balaji karth

Greenhorn

Posts: 8

posted 10 years ago

Hi all..

Am facing a problem with the primitive types ..

Am trying to develop a mini program on implementing RSA Algorithm to encrypt and decrypt files. I hav mentioned the steps what i did ..

1. I read the file content into a byte array and get those int values and do RSA encryption and get a key .

2. Now on the decryption part am using this key and generate the above int value and bring it back to char.

eg: 6 -> the ascii value to be encrypted

int encryptVal = (int)Math.pow(6,7) % 119;

int decryptVal = (int)Math.pow(encryptVal ,77)%119;

but the decryptVal is not showing as 6 .. when i get it as double am getting different values ..

I dont know where its going wrong .. pls help me out

Thanks,

Balaji

Am facing a problem with the primitive types ..

Am trying to develop a mini program on implementing RSA Algorithm to encrypt and decrypt files. I hav mentioned the steps what i did ..

1. I read the file content into a byte array and get those int values and do RSA encryption and get a key .

2. Now on the decryption part am using this key and generate the above int value and bring it back to char.

eg: 6 -> the ascii value to be encrypted

int encryptVal = (int)Math.pow(6,7) % 119;

int decryptVal = (int)Math.pow(encryptVal ,77)%119;

but the decryptVal is not showing as 6 .. when i get it as double am getting different values ..

I dont know where its going wrong .. pls help me out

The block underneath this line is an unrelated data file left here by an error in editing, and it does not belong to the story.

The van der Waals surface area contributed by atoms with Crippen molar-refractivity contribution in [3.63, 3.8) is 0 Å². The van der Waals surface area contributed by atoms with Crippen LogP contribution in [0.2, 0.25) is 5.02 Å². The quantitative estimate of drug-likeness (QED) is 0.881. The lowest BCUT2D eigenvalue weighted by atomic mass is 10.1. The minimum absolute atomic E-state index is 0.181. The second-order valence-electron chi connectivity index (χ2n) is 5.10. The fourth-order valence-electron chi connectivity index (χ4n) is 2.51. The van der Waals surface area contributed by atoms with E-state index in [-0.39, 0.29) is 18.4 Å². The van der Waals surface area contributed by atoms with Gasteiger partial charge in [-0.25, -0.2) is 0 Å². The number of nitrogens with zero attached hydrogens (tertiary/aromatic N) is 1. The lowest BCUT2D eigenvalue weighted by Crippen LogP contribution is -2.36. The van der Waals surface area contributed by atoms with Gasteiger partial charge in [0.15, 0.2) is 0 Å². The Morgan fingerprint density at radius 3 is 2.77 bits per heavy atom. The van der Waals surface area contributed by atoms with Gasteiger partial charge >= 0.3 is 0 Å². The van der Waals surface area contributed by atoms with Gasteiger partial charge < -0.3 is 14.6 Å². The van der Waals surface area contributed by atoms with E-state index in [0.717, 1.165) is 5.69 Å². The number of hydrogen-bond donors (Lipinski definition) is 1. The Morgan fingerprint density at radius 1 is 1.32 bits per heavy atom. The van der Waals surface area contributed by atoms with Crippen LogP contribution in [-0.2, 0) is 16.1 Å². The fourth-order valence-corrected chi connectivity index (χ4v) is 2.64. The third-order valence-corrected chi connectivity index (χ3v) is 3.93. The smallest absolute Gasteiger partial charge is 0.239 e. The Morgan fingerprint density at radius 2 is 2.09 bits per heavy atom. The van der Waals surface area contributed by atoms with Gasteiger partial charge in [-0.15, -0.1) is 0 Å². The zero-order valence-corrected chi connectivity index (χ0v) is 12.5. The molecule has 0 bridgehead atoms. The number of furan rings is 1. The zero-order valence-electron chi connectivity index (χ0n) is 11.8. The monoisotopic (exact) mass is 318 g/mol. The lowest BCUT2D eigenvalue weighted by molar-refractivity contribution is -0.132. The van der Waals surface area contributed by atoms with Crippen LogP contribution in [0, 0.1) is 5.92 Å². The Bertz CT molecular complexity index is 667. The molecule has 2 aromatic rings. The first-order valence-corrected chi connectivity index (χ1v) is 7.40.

Thanks,

Balaji

posted 10 years ago

Now, applying the modulus,

**Math.pow(48, 7)**is a double with a value of 5.87068342272E11, which is beyond the range of an int. In fact, casting this to type int...

**(int)Math.pow(48,7)**is 2147483647, which you might recognize as Integer.MAX_VALUE.

Now, applying the modulus,

**Math.pow(48, 7) % 119**is 5.87068342272E11 % 119, which is a double 6.0. Casting this

*result*to type int...

**(int)(Math.pow(48, 7) % 119)**is (int)(5.87068342272E11 % 119), which is 6. But note that this is

*not*the same as casting the double 5.87068342272E11 to int 2147483647 and

*then*applying the modulus...

**(int)Math.pow(48,7) % 119**is 2147483647 % 119, which is 8.

"We're kind of on the level of crossword puzzle writers... And no one ever goes to them and gives them an award." *~Joe Strummer*

sscce.org

posted 10 years ago

Also...

I would be remiss if I didn't mention the risk of

If you are performing floating-point arithmetic that demands precision, then you should consider using BigDecimal instances rather than primitive float or double types.

I would be remiss if I didn't mention the risk of

*losing precision*with floating-point arithmetic. See Some Things You Should Know About Floating Point Arithmetic.If you are performing floating-point arithmetic that demands precision, then you should consider using BigDecimal instances rather than primitive float or double types.

*~Joe Strummer*

sscce.org

Dan Fowler

Greenhorn

Posts: 3

posted 10 years ago

If you don't need the decimals in you computations, you could also consider using BigInteger.